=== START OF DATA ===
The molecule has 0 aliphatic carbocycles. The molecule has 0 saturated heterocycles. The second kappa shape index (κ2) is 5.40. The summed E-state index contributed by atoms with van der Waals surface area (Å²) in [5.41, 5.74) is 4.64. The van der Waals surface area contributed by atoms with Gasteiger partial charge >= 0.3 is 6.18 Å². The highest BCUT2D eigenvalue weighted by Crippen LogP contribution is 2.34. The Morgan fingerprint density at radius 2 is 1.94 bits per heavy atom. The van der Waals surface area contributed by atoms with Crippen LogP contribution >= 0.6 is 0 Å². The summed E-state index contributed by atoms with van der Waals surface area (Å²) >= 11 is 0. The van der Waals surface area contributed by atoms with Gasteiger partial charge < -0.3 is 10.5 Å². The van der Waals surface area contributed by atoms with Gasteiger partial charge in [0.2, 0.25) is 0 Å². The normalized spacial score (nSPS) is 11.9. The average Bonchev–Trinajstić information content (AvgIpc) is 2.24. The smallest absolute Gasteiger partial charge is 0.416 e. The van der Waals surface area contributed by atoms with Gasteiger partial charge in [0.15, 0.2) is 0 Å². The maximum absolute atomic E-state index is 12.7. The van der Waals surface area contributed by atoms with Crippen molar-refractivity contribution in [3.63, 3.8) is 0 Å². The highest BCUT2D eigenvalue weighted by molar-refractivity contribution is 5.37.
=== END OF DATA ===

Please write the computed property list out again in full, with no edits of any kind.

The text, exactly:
The molecule has 0 aliphatic carbocycles. The molecule has 0 saturated heterocycles. The second kappa shape index (κ2) is 5.40. The summed E-state index contributed by atoms with van der Waals surface area (Å²) in [5.41, 5.74) is 4.64. The van der Waals surface area contributed by atoms with Gasteiger partial charge >= 0.3 is 6.18 Å². The highest BCUT2D eigenvalue weighted by Crippen LogP contribution is 2.34. The Morgan fingerprint density at radius 2 is 1.94 bits per heavy atom. The van der Waals surface area contributed by atoms with Crippen LogP contribution >= 0.6 is 0 Å². The summed E-state index contributed by atoms with van der Waals surface area (Å²) >= 11 is 0. The van der Waals surface area contributed by atoms with Gasteiger partial charge < -0.3 is 10.5 Å². The van der Waals surface area contributed by atoms with Gasteiger partial charge in [0.2, 0.25) is 0 Å². The normalized spacial score (nSPS) is 11.9. The average Bonchev–Trinajstić information content (AvgIpc) is 2.24. The smallest absolute Gasteiger partial charge is 0.416 e. The van der Waals surface area contributed by atoms with Gasteiger partial charge in [0.15, 0.2) is 0 Å². The maximum absolute atomic E-state index is 12.7. The van der Waals surface area contributed by atoms with Crippen molar-refractivity contribution in [3.63, 3.8) is 0 Å². The highest BCUT2D eigenvalue weighted by molar-refractivity contribution is 5.37.